“This is a devastating disease, and our work in collaboration with many laboratories across the country has allowed us to identify a specific molecular target and use gene therapy to improve cardiovascular and lung parameters in experimental models of PH. We look forward to starting first-in-human studies using this approach in affected patients,” said Dr. Hajjar, the senior author of the studies, highlighting that clinical trials will be underway in the next two years. It may take several years before a product is commercially available for PH patients.
“We are excited about the potential for SERCA2a gene therapy as a new modality in treating this serious disease,” said Jon Berglin, Chief Executive Officer of Theragene Pharmaceuticals, Inc. “We look forward to develop and advance this promising product into the clinic.”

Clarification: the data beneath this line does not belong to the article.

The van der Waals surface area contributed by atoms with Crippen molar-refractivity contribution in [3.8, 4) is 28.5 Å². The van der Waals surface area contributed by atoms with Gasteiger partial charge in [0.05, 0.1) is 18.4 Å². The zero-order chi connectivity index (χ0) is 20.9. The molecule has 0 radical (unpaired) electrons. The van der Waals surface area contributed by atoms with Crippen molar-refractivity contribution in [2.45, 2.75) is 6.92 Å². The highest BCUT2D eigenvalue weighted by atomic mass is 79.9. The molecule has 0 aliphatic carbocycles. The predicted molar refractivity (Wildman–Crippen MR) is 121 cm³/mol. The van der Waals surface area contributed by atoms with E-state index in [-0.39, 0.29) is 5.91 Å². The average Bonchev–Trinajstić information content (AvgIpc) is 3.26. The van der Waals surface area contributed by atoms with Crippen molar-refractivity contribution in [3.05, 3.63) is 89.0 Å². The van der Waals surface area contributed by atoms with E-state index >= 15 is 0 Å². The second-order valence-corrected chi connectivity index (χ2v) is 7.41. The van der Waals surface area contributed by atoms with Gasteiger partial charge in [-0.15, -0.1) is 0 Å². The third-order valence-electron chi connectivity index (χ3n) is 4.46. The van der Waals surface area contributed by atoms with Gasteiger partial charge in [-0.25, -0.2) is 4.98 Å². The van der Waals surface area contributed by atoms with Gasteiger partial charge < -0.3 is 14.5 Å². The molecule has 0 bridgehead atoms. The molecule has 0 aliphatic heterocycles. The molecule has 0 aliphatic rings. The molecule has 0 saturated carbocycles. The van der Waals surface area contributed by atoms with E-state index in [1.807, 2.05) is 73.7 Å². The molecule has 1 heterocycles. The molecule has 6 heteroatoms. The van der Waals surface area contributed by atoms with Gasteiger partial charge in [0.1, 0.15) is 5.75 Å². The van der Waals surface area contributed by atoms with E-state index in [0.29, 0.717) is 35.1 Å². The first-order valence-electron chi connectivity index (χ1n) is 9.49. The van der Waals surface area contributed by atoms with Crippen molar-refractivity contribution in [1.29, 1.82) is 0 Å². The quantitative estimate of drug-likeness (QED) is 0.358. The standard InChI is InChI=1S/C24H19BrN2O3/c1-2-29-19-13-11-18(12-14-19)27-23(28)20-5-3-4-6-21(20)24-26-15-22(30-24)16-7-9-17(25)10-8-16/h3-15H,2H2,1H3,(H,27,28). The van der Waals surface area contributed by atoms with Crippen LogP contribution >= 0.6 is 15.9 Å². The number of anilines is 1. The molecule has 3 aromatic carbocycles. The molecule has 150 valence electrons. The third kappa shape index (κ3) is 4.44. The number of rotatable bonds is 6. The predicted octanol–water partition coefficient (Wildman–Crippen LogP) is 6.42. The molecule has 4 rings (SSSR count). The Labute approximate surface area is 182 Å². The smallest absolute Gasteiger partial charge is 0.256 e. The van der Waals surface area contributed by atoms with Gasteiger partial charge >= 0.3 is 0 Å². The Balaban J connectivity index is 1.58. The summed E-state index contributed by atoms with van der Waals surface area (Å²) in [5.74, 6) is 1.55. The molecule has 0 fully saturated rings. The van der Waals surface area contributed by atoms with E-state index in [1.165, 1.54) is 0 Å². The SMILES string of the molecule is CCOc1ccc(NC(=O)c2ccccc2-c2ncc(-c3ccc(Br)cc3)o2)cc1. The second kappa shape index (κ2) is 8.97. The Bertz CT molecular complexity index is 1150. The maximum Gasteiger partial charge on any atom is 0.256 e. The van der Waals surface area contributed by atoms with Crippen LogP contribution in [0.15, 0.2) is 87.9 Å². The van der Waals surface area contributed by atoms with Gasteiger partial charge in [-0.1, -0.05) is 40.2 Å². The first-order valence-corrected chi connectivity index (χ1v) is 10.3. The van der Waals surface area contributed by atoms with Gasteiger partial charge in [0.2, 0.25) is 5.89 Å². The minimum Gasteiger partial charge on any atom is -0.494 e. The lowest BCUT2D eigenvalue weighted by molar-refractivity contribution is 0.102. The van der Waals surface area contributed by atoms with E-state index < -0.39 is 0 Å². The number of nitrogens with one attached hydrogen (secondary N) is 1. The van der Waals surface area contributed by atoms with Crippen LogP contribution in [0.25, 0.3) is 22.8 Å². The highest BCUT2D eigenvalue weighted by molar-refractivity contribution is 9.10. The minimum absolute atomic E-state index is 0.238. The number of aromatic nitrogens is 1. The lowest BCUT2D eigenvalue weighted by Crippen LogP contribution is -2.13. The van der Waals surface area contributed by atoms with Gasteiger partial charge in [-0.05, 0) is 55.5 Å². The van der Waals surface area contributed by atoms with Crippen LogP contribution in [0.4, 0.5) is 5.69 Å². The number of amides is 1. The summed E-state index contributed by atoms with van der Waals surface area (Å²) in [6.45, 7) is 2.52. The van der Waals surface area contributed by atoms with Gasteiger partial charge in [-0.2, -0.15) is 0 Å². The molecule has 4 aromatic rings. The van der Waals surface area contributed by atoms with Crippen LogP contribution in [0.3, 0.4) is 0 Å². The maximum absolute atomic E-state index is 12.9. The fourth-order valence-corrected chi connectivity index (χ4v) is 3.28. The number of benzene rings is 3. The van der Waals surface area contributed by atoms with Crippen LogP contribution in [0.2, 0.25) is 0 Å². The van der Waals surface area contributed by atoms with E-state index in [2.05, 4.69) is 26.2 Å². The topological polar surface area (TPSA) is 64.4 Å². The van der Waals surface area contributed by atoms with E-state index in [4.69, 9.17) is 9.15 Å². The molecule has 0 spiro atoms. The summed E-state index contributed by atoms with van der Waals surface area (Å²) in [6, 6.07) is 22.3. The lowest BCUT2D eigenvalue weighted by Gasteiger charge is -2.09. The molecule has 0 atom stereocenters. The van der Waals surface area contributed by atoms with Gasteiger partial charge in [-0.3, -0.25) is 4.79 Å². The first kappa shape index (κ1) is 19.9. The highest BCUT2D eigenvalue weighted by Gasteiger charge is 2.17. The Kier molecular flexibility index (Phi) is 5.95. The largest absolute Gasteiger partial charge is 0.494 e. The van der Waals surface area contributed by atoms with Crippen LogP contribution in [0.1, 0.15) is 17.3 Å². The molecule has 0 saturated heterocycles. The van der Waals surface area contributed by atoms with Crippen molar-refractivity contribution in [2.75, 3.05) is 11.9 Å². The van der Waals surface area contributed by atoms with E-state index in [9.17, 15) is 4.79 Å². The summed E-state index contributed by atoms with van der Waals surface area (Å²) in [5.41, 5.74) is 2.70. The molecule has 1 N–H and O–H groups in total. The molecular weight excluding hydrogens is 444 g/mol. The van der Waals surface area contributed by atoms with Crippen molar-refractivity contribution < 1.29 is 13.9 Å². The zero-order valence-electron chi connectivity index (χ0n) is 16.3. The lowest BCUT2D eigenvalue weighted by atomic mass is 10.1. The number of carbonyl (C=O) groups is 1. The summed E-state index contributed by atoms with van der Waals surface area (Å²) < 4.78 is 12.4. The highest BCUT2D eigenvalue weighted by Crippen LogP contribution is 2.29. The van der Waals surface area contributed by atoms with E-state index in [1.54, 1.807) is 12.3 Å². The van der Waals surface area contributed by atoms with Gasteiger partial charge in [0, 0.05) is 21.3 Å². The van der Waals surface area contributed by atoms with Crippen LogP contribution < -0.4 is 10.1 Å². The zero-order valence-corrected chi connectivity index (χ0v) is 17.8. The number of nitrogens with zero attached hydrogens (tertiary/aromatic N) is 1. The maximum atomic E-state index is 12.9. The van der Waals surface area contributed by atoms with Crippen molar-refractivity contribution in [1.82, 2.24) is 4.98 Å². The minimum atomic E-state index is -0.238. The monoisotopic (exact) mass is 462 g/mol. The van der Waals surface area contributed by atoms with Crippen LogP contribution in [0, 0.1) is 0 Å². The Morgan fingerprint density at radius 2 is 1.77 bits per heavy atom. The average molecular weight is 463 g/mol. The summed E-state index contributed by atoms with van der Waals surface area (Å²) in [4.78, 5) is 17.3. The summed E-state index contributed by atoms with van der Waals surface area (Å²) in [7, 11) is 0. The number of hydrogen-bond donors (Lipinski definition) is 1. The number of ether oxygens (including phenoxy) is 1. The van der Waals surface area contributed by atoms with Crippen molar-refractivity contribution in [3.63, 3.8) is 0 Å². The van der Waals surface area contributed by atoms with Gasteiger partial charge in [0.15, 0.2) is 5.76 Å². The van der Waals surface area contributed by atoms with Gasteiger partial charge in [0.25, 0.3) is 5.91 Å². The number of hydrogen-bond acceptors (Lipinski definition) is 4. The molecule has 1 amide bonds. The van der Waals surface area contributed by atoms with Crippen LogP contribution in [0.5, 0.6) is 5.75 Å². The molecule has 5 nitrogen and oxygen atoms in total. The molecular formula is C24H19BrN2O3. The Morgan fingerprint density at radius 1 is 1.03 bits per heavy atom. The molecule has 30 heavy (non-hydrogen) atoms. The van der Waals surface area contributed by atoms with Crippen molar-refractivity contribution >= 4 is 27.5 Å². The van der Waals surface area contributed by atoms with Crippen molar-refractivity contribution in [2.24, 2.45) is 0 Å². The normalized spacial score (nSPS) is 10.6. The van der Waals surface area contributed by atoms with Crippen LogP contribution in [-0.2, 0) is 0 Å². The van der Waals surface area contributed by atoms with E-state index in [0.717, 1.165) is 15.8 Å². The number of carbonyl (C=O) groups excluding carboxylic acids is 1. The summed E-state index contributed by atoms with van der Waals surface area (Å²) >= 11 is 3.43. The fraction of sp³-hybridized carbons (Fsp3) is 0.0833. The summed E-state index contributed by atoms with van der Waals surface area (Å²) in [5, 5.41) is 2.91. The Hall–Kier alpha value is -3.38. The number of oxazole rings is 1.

“This represents another critical advancement in a potentially transformative therapeutic breakthrough by Mount Sinai scientists, demonstrating our commitment to improving health outcomes. We are thrilled to be working with Theragene Pharmaceuticals, and continue to strengthen our expertise in partnering health care innovations with industry,” said Erik Lium, PhD, Senior Vice President of Mount Sinai Innovation Partners, the commercialization arm of the Icahn School of Medicine at Mount Sinai.
About Mount Sinai Innovation Partners (MSIP)